Early Planning Process for Plant Automation Projects

by | Sep 16, 2015 | Services, Consulting & Training | 0 comments

Whether it is students preparing for a test or seasoned engineers planning an automation project, early planning and preparation improves the odds of success.

AIChE-Outstanding-Presentation-AwardCongratulations to Emerson’s Laurie Ben for receiving an Outstanding Presentation Award from the AIChE Fuels and Petrochemicals Division for her AIChE Spring Meeting presentation, An Introduction to Early Planning Process for Plant Automation Projects.

Laurie opened her presentation with the problem process manufacturers and producers face in prioritizing capital for the best return. Process automation projects face many obstacles:

  • Inadequate resources for planning investments
  • Corporate hurdle rates
  • Obsolescence will not justify replacement
  • Scarce expertise in process control
  • Engineers focused on day-to-day operations

Early project planning has many considerations such as feasibility, order of magnitude cost estimations, conceptual engineering, pre-Front End Engineering Design (FEED), FEED and Front End Loading (FEL)—where does it begin and where does it end?

Laurie shared a simple example of kitchen remodel product to illustrate considerations in the project cycle. The cycle contains five steps:

  1. Need it?
  2. Doable? Options? Costs? Funds?
  3. Detail the plan and schedule
  4. Agree with supplier on specs
  5. Commission: own it, take care of it

A process automation contains phases that line up with these steps: Appraise, Select, Define, Execute and Operate. Laurie shares research from the Construction Industry Institute (CII) show the benefit of early planning in terms of influence on the project and project costs. Costs significantly increase as changes are made late in the project and ability to influence cost and risk is greatest early in the project lifecycle.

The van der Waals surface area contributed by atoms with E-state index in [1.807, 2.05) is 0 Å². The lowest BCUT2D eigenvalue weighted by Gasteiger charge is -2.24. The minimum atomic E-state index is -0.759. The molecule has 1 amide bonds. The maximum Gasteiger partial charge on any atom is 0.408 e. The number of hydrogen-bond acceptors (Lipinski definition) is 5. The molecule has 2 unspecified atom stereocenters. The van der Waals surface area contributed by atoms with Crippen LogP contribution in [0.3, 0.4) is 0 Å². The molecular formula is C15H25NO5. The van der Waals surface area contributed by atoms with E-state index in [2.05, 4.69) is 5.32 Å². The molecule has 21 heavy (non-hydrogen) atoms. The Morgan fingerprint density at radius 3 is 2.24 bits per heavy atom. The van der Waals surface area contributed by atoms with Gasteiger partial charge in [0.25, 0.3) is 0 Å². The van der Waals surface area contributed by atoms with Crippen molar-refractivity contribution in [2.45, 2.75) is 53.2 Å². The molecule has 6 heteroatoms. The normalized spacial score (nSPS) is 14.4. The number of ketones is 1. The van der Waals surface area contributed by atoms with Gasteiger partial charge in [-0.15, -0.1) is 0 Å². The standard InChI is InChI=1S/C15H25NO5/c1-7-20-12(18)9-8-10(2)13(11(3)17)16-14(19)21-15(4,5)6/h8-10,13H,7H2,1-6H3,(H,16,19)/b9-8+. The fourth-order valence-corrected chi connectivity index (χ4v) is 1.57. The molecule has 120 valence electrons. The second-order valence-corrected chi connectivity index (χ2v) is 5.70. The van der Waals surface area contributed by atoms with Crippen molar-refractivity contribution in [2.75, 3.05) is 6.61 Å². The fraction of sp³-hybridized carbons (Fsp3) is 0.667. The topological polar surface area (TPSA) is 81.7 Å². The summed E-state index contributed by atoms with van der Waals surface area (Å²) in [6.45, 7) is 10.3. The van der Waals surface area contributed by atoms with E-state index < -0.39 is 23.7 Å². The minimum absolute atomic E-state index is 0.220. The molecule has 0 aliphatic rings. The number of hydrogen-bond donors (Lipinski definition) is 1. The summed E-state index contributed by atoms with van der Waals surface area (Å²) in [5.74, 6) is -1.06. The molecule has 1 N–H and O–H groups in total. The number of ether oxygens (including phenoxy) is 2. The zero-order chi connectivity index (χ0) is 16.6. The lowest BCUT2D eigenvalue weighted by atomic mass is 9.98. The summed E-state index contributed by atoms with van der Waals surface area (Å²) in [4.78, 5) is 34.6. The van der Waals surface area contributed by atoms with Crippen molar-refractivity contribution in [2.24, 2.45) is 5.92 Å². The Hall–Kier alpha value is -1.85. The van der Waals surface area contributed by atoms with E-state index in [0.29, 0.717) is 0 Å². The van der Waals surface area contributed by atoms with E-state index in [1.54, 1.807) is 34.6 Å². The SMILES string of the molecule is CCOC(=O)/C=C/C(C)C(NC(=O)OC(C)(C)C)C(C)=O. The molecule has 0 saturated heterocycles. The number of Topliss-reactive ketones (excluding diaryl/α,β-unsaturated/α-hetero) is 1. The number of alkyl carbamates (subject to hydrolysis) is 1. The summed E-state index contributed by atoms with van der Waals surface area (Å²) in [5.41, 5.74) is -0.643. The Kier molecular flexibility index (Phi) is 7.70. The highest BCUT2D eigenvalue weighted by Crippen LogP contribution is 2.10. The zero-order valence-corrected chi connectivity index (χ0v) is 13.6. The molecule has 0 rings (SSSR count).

The Independent Project Analysis (IPA) organization research data shows that project management best practices increases ROI by 7.5% for the best performing projects, decreases project duration by 30% and provides 6% additional capacity.

Laurie also shared CII’s Project Definition Rating Index (PDRI), which fosters discussions among the project team along a number of dimensions—products, capacities, technologies, processes, process flow sheets, site location, P&IDs, etc. The discussions and checklist evaluations based on current status are performed at stages across the project lifecycle. This methodology helps identify risk areas earlier in the project when mitigation is easier and less expensive to perform.

She walked through a stage-gate process through phases including conceptual design, preliminary design, detailed design, final design and commissioning, qualification and validation (CQV). After the preliminary design phase the scope of project is typically frozen. After detailed design, the capital for the project is approved, etc.

Each phase produces greater accuracy of project costs and benefits. In the first phase, Appraise, cost & benefits are typically estimated within 50%. The Select phase refines this estimate to the order of +/-30% and the Define phase to +/-10% where the final investment decision is typically made.

Laurie notes that it is important to understand your company’s capital budget methodology and gating process, as well as where you are at in the phases of this process. It is critical to know the drivers—key business and operational issues—for the project to develop justification to sell the project to get capital approved.

Following some of the well-researched methodologies from CII and IPA helps to establish best practices and early project planning which greatly improves the odds of a successful project.

Laurie will be co-presenting Getting Your Modernization Project Approved at the October 12-16 Emerson Exchange conference. It explores some of these ideas in depth and gives you a chance to ask question. Join us in Denver if you can!

You can also connect and interact with other project experts in the Plan & Design group in the Emerson Exchange 365 community.

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The opinions expressed here are the personal opinions of the authors. Content published here is not read or approved by Emerson before it is posted and does not necessarily represent the views and opinions of Emerson.

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